In the fictional world of Michael Crichton’s Jurassic Park, Dr. Ian Malcolm (played by Jeff Goldblum in the Spielberg film adaptation) and Dr. Sarah Harding (played by Julianne Moore in The Lost World sequel) first cross paths at Berkeley, where Malcolm, a visiting lecturer on mathematical models of evolution, serves as an outside reader on Harding’s dissertation. Of course, the two become romantically involved. Both are big characters. Where Malcolm is all swagger and skepticism, Harding shows considerable moxie and a sharp tongue. “I’ve worked around predators since I was 20,” she tells him. “Lions, jackals, hyenas, you.”
The Hulk’s story begins with a laboratory accident. In Ang Lee’s 2003 movie version of the Marvel comic, that accident involves a lethal dose of radiation from a real piece of equipment at Berkeley Lab called the Gammasphere. Scientist Bruce Banner isn’t killed however. He’s transformed, at times of extreme stress or anger, into a superheroic green beast. Interestingly, the first film version of Dr. Banner was played by former Berkeley student Bill Bixby on the 1970s TV show The Incredible Hulk.
Joanie Caucus applied to law school at Berkeley at age 38. Never mind that she was a cartoon character in Garry Trudeau’s popular strip Doonesbury; the Boalt Hall Office of Admissions kept a file on her all the same and treated her as a matriculated student. Her creator played along, even flying in from New York to speak at the graduation ceremony in May 1977. “I flew here, Joanie, to say how proud I am of you,” Trudeau said to the assemblage. Joanie’s seat, between classmates Anne Cathcart and Kevin Chee, was empty, save for a mortarboard.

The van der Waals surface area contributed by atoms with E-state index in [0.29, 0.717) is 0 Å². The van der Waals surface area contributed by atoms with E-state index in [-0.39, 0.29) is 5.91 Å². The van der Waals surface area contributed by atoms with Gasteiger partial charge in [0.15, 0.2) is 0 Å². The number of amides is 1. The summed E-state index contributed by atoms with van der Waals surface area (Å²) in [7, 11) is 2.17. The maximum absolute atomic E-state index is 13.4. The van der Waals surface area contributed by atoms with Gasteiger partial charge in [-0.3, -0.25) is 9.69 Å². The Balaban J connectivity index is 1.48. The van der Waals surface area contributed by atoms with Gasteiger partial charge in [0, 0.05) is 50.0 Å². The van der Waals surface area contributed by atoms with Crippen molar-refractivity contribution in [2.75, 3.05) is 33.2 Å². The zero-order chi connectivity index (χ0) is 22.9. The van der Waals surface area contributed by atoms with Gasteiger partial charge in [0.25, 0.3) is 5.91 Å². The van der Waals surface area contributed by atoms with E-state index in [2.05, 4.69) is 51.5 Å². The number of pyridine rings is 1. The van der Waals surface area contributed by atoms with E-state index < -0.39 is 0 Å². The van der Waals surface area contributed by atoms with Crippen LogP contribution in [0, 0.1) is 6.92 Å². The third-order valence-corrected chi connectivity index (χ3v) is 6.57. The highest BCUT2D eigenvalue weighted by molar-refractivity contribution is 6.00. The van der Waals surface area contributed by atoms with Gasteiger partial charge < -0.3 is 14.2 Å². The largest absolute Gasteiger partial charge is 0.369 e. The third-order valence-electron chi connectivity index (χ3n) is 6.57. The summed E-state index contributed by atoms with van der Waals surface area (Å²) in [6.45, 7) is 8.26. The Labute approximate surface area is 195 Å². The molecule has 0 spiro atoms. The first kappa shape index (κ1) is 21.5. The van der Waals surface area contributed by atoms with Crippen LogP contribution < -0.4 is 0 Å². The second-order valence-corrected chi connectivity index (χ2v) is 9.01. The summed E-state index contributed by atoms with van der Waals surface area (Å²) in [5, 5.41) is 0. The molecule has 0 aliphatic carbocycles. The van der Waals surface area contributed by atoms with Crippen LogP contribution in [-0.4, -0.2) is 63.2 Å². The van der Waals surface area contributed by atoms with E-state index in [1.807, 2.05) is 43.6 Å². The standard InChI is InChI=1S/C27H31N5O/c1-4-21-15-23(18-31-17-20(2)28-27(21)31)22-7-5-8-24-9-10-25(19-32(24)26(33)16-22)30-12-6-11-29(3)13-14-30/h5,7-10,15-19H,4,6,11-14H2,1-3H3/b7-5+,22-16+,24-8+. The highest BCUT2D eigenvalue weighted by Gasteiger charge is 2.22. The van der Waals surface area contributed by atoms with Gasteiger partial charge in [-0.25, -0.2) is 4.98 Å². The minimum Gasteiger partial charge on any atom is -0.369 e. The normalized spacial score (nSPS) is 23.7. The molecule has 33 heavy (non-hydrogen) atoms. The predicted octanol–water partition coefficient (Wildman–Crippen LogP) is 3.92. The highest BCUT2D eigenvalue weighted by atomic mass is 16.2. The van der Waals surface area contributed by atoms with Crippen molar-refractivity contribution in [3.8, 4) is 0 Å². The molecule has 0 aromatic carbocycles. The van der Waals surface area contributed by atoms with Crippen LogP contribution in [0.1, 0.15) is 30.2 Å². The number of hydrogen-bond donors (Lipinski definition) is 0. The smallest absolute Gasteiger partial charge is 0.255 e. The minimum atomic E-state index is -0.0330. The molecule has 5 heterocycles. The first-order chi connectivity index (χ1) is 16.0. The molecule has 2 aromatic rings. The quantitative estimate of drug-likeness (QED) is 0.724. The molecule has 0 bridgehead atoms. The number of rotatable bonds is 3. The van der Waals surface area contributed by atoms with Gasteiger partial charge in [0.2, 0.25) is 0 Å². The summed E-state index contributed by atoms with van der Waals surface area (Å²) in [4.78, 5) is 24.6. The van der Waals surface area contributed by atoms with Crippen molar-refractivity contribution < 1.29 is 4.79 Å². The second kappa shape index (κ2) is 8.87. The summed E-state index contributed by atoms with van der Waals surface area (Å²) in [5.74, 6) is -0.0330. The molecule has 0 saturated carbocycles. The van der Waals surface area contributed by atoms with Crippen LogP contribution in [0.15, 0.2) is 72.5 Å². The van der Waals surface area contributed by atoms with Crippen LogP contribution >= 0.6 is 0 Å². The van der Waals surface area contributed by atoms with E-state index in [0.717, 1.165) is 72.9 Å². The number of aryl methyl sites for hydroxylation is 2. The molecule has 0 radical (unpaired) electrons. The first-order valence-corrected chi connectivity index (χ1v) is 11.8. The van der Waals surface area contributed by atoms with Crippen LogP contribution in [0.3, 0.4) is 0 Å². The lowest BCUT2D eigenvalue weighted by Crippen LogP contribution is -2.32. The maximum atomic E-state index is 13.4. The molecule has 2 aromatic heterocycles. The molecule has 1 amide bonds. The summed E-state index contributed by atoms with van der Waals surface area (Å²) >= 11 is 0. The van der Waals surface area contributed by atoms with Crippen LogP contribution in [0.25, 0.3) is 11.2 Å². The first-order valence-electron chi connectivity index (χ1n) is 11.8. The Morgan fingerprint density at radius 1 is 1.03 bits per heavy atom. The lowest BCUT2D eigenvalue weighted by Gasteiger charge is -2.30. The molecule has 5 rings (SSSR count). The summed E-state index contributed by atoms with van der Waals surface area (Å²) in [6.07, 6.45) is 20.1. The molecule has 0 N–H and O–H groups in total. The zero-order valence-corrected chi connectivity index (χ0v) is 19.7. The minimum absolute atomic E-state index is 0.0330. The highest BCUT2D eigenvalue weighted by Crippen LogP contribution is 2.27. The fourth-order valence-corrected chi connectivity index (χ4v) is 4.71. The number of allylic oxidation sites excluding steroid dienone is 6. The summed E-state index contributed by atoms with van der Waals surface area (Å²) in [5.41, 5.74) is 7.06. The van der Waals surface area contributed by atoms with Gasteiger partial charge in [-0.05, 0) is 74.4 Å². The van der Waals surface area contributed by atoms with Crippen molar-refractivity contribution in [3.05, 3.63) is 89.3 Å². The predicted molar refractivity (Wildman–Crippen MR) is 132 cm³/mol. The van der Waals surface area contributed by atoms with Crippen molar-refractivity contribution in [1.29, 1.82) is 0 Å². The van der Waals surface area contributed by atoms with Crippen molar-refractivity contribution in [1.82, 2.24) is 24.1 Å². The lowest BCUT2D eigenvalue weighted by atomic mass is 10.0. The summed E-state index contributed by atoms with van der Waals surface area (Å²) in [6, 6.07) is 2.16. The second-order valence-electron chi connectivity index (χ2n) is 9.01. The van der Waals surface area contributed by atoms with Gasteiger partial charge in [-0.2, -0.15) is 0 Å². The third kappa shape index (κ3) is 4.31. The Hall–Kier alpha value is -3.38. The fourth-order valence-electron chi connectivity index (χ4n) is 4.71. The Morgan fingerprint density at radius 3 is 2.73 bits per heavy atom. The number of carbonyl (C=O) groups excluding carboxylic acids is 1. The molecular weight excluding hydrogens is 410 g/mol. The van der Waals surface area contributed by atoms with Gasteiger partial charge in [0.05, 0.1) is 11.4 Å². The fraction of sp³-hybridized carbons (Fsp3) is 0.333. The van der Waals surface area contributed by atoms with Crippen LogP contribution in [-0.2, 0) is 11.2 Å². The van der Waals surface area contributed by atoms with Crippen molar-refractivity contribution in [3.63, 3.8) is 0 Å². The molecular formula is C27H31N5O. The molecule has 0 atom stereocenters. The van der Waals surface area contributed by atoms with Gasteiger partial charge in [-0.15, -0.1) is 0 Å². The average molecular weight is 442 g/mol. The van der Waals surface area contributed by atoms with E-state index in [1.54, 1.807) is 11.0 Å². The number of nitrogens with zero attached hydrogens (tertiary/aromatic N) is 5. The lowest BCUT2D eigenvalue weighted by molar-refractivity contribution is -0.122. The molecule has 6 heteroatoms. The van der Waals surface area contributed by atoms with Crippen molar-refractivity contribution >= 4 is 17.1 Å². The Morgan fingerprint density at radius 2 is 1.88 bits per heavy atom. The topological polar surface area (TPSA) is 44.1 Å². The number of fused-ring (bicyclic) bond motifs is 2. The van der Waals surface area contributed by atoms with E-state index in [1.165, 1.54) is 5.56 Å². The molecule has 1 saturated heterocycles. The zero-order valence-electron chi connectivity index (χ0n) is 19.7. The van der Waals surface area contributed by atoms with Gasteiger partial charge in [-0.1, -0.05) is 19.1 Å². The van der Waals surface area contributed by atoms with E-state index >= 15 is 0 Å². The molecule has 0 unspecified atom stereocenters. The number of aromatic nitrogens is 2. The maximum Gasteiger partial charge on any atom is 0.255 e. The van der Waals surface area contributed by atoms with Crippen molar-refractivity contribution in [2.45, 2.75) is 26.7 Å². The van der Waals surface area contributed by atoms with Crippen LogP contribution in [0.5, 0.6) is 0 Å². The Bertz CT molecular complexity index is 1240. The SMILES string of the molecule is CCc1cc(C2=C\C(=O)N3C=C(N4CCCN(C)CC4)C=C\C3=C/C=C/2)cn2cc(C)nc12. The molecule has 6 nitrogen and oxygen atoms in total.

Dr. Cristina Yang is the best friend of title character Meredith Grey on the show Grey’s Anatomy. A cardiothoracic surgeon, Dr. Yang has her Ph.D. in biochemistry from Berkeley, her M.D. from that other Bay Area med school (not UCSF). Despite struggling with dyslexia, she graduated top of her class at both schools, as well as at Smith College, where she was an undergrad. Played by Sandra Oh, Yang is, like the actor herself, of Korean descent. Originally, Oh said, the character was written as a “pert little blonde.” Yang appeared regularly in the first ten seasons of the show, which is now in its 20th year.
Sadly, the Caffe Mediterraneum, where a lovelorn Benjamin Braddock (Dustin Hoffman) once stalked his love interest, Cal student Elaine Robinson (Katharine Ross), is no longer a fixture of Telegraph Avenue. But the image lives on in the minds of film buffs. In truth, most campus scenes in director Mike Nichols’s 1967 film The Graduate were shot at USC. But crucial to the story was Elaine’s enrollment at Berkeley, then a hotbed of nonconformity and political unrest. That’s why Benjamin’s landlord wants to make sure he’s not one of “those outside agitators.” He’s not. The only thing agitating him is Elaine.